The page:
Now, change one single attribute of identity which has no impact on anything else. Make them two different races, or ethnic groups or religions or from different regions or classes, etc. Still the same in all their other behaviors (except fertility). Someone, myopically focused on identity such as race, and convinced that disparate impact can only arise from discrimination, will look at Group A and Group B and conclude that the difference between them can only have arisen from discrimination rather than being the consequence of differences in fertility practices.

That is the grave disservice of focusing on identity and of accepting the premise that disparate impact can only be the result of discrimination. By so censoring alternative explanations, you miss what is actually happening and thereby fail to make the changes that are actually going to make a positive change.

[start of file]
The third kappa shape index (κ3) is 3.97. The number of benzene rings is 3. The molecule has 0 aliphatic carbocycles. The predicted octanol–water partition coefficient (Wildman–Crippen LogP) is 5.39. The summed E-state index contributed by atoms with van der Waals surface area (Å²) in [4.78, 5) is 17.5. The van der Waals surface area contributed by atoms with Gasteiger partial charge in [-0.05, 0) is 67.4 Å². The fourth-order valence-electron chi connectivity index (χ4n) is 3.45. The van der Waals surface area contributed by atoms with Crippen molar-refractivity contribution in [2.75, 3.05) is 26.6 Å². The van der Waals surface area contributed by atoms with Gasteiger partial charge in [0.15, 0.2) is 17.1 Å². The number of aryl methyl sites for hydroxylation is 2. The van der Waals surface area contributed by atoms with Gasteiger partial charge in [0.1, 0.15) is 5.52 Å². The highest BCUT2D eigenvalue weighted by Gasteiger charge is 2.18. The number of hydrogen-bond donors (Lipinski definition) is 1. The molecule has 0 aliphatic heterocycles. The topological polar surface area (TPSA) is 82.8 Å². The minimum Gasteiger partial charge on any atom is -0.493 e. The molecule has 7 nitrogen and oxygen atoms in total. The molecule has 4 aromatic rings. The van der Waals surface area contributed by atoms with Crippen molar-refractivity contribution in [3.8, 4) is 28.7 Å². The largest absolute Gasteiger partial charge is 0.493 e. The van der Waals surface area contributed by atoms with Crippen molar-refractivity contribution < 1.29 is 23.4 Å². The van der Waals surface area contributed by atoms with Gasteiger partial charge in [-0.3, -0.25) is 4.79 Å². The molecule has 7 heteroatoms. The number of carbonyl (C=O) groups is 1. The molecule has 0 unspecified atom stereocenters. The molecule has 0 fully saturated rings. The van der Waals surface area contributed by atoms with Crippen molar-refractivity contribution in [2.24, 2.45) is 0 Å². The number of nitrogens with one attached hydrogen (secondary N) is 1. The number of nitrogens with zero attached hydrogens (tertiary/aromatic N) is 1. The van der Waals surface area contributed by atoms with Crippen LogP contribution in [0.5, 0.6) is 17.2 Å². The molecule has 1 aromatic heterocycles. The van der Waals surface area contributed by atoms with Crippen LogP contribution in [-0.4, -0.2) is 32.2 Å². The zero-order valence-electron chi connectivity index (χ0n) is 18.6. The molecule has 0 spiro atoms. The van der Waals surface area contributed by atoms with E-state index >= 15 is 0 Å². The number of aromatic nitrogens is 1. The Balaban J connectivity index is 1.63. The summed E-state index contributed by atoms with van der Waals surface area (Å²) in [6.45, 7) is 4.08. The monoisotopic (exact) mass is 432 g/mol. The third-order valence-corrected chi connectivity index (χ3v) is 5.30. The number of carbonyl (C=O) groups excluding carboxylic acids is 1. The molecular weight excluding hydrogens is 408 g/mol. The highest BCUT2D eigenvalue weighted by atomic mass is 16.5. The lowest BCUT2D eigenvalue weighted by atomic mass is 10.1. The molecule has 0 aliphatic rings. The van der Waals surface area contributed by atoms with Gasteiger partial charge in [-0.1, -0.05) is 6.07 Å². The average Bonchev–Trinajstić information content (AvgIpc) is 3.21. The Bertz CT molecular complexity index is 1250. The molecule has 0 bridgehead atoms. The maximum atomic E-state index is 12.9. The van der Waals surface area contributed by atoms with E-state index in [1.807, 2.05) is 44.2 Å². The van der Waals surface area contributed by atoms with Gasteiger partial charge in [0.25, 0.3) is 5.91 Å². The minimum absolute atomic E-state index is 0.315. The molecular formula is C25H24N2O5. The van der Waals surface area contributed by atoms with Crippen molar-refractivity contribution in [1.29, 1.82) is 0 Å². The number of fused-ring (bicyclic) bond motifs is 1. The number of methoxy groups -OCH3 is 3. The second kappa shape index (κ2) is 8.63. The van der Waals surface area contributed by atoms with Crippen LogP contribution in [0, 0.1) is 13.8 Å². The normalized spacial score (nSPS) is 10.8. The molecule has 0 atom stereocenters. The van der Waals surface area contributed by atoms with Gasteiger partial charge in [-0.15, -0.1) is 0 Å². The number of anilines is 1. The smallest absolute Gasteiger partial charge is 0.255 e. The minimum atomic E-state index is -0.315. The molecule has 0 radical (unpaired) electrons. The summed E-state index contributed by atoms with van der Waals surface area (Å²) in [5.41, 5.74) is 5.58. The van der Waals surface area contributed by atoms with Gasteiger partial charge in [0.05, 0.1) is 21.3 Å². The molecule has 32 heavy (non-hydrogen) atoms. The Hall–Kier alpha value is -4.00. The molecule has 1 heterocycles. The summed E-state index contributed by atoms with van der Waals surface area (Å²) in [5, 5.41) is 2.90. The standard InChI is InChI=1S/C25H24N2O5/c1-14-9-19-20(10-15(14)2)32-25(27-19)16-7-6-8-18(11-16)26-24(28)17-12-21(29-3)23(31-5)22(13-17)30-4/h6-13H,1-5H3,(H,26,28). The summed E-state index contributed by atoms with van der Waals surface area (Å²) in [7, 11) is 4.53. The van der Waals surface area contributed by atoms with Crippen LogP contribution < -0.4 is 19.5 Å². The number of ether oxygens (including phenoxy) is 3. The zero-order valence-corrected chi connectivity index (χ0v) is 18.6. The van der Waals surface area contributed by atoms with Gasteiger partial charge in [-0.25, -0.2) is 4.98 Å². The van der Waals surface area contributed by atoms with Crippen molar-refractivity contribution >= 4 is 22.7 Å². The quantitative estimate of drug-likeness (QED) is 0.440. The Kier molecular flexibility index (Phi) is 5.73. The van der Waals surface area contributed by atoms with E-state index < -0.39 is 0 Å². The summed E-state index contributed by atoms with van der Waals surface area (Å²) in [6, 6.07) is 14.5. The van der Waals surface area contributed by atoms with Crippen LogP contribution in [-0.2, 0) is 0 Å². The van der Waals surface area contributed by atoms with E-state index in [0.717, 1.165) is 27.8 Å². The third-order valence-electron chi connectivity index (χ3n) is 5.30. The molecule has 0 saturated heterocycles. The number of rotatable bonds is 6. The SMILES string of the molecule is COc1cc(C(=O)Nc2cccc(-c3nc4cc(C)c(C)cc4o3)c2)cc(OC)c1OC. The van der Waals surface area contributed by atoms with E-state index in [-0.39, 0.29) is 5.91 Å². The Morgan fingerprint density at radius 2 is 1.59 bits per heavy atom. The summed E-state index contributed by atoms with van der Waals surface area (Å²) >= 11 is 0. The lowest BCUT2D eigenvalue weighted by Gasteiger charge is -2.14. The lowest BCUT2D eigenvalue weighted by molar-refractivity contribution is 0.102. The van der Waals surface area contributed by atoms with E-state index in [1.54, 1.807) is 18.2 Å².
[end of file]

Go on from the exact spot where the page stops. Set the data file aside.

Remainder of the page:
In today's environment, a person of the left would look at Group A and decide that a redistributive wealth tax was called for to equalize opportunities for all groups. Group A would lose much of their accumulated wealth and Group B would be the beneficiaries of that coercive largesse. And in three generations, the Wealth Gap would be back to where it was because familial fertility practices, the actual root cause of the variance, were not changed. Such is the consequence of focusing on normative arguments rather than positive arguments.

My take away is that this is a cultural issue applicable across the board. We need to reacquaint ourselves with the ability to make positive arguments. Normative arguments work much better in an environment of cultural conformity where everyone shares a common belief set. Absent that, positive arguments are the only way to make progress. By focusing on positive arguments, 1) you reduce the number of instances of baseless claims of racism or gender discrimination, 2) conversations are not shut down as often and different groups are not as easily isolated from one another, and, best of all, 3) actual progress can be made tackling real problems.